Many people may not necessarily consider their status as an employee on a daily (or weekly, monthly, or yearly) basis. Even if you’re aware of it, you probably don’t consider the ramifications of that status. So, to that end, let’s talk about exempt and non-exempt employees, and how these statuses apply in certain industries.
So what are exempt and non-exempt employees? Well, these statuses are governed by the Fair Labor Standards Act, a federal provision. A non-exempt employee must be paid the minimum wage, and they must receive overtime (which is one and a half times their base pay) for any time worked over 40 hours in a week. An exempt employee doesn’t have the protections of the FLSA, and the qualifications for such an employee are a bit more vague, but in general, such an employee must make $23,600 per year, be paid on a salary basis, and performs “exempt” job duties.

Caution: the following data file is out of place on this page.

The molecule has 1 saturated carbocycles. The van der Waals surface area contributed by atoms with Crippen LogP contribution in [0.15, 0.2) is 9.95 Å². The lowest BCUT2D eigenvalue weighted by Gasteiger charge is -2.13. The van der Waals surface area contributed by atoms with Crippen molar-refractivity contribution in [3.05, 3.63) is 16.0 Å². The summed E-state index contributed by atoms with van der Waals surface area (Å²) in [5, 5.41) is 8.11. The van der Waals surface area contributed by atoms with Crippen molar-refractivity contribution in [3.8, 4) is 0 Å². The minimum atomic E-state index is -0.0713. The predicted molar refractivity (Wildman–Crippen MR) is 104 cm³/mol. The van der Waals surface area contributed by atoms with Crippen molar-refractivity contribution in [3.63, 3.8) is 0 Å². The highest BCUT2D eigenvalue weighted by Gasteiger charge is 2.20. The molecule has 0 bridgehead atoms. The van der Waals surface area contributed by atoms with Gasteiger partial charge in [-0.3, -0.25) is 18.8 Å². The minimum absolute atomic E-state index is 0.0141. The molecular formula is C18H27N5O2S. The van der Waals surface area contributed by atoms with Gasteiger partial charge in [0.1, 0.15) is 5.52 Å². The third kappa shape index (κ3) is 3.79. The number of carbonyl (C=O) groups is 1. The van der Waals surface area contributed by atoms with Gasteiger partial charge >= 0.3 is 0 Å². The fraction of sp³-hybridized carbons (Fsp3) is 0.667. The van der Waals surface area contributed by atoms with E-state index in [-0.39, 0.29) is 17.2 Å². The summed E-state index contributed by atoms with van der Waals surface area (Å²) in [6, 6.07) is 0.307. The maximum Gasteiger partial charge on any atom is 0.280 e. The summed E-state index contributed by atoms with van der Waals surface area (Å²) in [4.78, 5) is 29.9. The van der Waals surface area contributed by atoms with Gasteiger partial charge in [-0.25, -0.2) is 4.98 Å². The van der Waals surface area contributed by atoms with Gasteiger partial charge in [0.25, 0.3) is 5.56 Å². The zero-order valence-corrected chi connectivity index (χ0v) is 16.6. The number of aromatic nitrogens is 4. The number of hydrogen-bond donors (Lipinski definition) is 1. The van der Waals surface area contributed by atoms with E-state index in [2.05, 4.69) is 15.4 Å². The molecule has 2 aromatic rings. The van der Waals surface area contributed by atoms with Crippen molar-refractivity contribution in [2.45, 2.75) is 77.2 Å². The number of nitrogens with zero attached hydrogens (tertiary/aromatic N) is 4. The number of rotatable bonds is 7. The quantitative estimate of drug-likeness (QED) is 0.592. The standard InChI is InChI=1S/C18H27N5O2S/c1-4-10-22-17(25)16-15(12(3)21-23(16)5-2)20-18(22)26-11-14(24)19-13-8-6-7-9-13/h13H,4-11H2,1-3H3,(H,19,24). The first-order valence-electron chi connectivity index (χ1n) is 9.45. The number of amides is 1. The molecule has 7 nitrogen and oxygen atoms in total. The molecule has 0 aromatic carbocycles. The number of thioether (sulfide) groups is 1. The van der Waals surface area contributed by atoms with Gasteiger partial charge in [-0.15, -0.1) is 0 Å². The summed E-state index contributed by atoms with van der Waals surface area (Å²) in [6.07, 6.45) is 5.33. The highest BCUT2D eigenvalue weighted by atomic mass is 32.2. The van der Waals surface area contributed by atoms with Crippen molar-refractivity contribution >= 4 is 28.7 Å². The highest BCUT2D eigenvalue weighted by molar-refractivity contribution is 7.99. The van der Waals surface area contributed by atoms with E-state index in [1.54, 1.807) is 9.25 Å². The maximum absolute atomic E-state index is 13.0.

Exempt job duties are pooled into three areas: executive, professional and administrative duties. Executive duties include supervising two or more people, having “management” as a primary duty, and has input into an employee’s job status. That last part means they have input into hiring and firing the employee, among other things.
Professional duties involve jobs that require special training or education to obtain. For example, lawyers, teachers, and physicians qualify as “professional” duties.
Administrative duties are more general, and involved nonmanual tasks which relate to the management of a business and its operations, and that require discretion and judgement on “matters of significance.”
It’s also important to note that certain industries are exempt from the FLSA, which means exempt and non-exempt statuses do not apply in these industries. An example of such an industry is agricultural work.
Source: FindLaw, “Exempt Employees vs. Nonexempt Employees,” Accessed June 19, 2015